RIO DE JANEIRO, BRAZIL – Five, or even three years ago, the favelas of Rio were seen as independent from Brazil in terms of social inclusion, services, and certainly security. Slowly, in front of our eyes, we see it changing, the ‘pacification’, the UPPs, the urban planning and investment – it is happening – and it is called progress.

Stone Korshak, Editor and Publisher of The Rio Times.

Just two years ago I personally walked past at least thirty kids in Rocinha with assault riffles smoking and chatting nervously under a cover from the rain watching the main roadway into the favela. It was my third time there, and my last.

I’ve ventured into other favelas and always saw lots of guns, big guns, shiny guns, but there was never anyone threatening me. All-in-all it was my sense that it was not personally dangerous, just a different policing or security system.

But beyond adventure for a gringo, the fact is the people that live there spent many nights sleeping on the floor for fear of stray bullets. There is no doubt that drug-dealing (and using) machine-gun-touting-teenagers does not make for a stable modern society.

Of course the question is what can replace it that is better? I have also personally seen a police shake-down for R$400 in Rio, and have no doubt the fear and distrust of Rio’s finest is well earned. Not to mention the organized crime wave of militias.

Still, progress is happening, because even a year ago when the first proclamations of Rocinha’s pacification were floated, few could imagine… even last week few could imagine – yet here it is.

As I read all the headlines in the local media yesterday I started to see a new future being sketched out. Massive clean-up, massive investment in infrastructure, and massive development… sounded like gentrification.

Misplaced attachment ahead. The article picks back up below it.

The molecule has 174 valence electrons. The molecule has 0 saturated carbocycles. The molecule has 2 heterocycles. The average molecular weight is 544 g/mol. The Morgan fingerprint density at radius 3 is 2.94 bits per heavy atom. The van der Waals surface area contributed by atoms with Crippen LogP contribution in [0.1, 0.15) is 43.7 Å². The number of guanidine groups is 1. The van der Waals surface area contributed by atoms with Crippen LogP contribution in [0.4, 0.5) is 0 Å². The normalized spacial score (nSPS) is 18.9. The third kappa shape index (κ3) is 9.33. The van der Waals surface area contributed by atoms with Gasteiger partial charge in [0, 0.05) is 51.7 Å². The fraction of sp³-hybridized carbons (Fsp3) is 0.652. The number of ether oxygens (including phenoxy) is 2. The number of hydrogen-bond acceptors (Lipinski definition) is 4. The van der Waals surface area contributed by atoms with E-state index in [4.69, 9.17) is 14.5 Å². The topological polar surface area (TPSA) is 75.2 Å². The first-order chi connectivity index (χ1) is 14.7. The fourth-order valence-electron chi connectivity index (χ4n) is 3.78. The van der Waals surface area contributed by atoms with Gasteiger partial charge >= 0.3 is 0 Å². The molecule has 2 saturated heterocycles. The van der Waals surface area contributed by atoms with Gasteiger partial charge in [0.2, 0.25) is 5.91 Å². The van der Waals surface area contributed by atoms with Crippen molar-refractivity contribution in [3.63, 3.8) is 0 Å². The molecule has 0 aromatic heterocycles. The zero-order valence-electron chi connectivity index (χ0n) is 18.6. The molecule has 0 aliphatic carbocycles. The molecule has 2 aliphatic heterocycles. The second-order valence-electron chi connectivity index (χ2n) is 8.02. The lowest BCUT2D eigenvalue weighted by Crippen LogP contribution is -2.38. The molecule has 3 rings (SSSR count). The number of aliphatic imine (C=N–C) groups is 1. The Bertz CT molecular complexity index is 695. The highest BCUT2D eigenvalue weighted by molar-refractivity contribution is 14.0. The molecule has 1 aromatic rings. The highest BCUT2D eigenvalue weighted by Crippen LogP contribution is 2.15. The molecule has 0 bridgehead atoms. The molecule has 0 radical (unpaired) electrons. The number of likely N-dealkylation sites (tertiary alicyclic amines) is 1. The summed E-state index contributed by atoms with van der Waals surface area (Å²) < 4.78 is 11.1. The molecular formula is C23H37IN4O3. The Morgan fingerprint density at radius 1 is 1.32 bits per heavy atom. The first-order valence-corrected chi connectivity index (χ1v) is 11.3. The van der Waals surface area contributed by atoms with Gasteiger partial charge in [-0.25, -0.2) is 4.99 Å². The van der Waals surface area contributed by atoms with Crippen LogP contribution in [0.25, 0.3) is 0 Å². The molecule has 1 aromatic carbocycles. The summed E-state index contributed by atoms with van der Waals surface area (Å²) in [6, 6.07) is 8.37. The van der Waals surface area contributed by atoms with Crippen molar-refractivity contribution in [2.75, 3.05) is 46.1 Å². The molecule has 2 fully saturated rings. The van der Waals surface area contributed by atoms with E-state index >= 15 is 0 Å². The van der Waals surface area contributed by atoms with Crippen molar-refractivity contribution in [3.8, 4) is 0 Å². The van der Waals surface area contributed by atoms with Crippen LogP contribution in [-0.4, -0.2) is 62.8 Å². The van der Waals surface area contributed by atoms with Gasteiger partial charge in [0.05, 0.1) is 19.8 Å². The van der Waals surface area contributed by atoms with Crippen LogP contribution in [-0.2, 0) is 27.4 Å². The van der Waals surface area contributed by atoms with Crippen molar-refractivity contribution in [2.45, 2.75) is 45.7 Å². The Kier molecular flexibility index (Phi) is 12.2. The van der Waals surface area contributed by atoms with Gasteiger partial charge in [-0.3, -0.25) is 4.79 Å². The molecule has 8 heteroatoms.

The term in the U.S. refers to when wealthier people (“gentry”) acquire or rent property in low income and working class communities… the result is people can’t afford to live in the ‘old neighborhood’ anymore. Still, I suppose it is better then urban decay.

For now, Rocinha and Vidigal – the most famous favelas in Rio (or the world) – have been occupied by military and police forces without a huge fire-fight and civilian death toll. The city will be watching nervously to see how the authorities conduct themselves, and if the UPP Social can deliver on the promise of progress.

The streets of Rocinha
The streets of Rocinha, with the PAC funded paint in the background, and the future playing football (soccer) in the foreground, photo by Marino Azevedo/Imprensa RJ,


  1. your website is a great gift. it helps people who do not live in brazil or do not know the country well learn so much about what is going on. compliments, the website is very well done and it is obvious that professional people are in charge.

    thank you so much for the good work!


  2. Gentrification is exactly what will happen. This is why the gringos are moving in. They are not brave. They are greedy and see dollars on the horizon. They will buy now when it is cheap and sell later when developers start offenring big bucks to favela residents so that they cabtear the current poorly built homes down and build shiny new highrises to sell for a million dollars. The favelas are sitting on prime real estate.

    My concern is where will the people of the favelas go? There is obviously no affordable housing in Rio which is why the favelas exist in the first place. The majority of these people would be homeless in Rio without their illegal homes with illegal utility and water hookups. These people have been very resourceful and have made the best out of a very bad situation. Neglected and ignored by their own govenrnment until The World Cup and The Olympics provides a lucrative opportunity for the city and thrusts them into the world spotlight.

    The proper thing for the city and country government to do is to resist gentrification and legalize the property in the favelas or control the property and make the housing affordable, inhabitable, safe, and sanitary for the working poor who live in the favelas now. If property is rented or sold to new people, they should have to meet certain low income guidelines and be Brazilian citizens. It is time for Rio to show these people the care and concern they have denied them for so long.


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